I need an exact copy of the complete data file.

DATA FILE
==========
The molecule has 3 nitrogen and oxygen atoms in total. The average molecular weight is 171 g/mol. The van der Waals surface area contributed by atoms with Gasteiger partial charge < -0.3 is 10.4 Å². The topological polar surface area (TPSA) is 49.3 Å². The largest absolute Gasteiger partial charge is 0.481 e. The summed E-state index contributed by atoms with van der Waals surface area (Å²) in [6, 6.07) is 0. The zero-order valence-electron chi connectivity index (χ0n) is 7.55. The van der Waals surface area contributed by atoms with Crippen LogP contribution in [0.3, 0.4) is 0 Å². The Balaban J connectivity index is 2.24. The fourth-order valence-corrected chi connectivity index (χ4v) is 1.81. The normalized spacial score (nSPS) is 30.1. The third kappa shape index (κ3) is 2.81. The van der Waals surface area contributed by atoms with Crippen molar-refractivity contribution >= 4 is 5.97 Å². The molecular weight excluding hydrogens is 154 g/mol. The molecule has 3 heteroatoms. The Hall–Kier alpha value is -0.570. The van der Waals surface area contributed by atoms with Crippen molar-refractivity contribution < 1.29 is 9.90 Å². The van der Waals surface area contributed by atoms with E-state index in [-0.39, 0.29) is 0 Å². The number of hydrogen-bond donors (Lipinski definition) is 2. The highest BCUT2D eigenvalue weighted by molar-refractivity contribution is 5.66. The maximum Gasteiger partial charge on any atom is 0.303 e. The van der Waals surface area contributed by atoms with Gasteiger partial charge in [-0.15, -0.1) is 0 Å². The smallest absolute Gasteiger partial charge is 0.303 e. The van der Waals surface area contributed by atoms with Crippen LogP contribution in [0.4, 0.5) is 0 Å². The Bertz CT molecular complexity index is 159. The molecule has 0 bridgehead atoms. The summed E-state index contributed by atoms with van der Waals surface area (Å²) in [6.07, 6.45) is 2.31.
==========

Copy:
The molecule has 3 nitrogen and oxygen atoms in total. The average molecular weight is 171 g/mol. The van der Waals surface area contributed by atoms with Gasteiger partial charge < -0.3 is 10.4 Å². The topological polar surface area (TPSA) is 49.3 Å². The largest absolute Gasteiger partial charge is 0.481 e. The summed E-state index contributed by atoms with van der Waals surface area (Å²) in [6, 6.07) is 0. The zero-order valence-electron chi connectivity index (χ0n) is 7.55. The van der Waals surface area contributed by atoms with Crippen LogP contribution in [0.3, 0.4) is 0 Å². The Balaban J connectivity index is 2.24. The fourth-order valence-corrected chi connectivity index (χ4v) is 1.81. The normalized spacial score (nSPS) is 30.1. The third kappa shape index (κ3) is 2.81. The van der Waals surface area contributed by atoms with Crippen molar-refractivity contribution >= 4 is 5.97 Å². The molecular weight excluding hydrogens is 154 g/mol. The molecule has 3 heteroatoms. The Hall–Kier alpha value is -0.570. The van der Waals surface area contributed by atoms with Crippen molar-refractivity contribution < 1.29 is 9.90 Å². The van der Waals surface area contributed by atoms with E-state index in [-0.39, 0.29) is 0 Å². The number of hydrogen-bond donors (Lipinski definition) is 2. The highest BCUT2D eigenvalue weighted by molar-refractivity contribution is 5.66. The maximum Gasteiger partial charge on any atom is 0.303 e. The van der Waals surface area contributed by atoms with Gasteiger partial charge in [-0.15, -0.1) is 0 Å². The smallest absolute Gasteiger partial charge is 0.303 e. The van der Waals surface area contributed by atoms with Crippen LogP contribution in [0.4, 0.5) is 0 Å². The Bertz CT molecular complexity index is 159. The molecule has 0 bridgehead atoms. The summed E-state index contributed by atoms with van der Waals surface area (Å²) in [6.07, 6.45) is 2.31.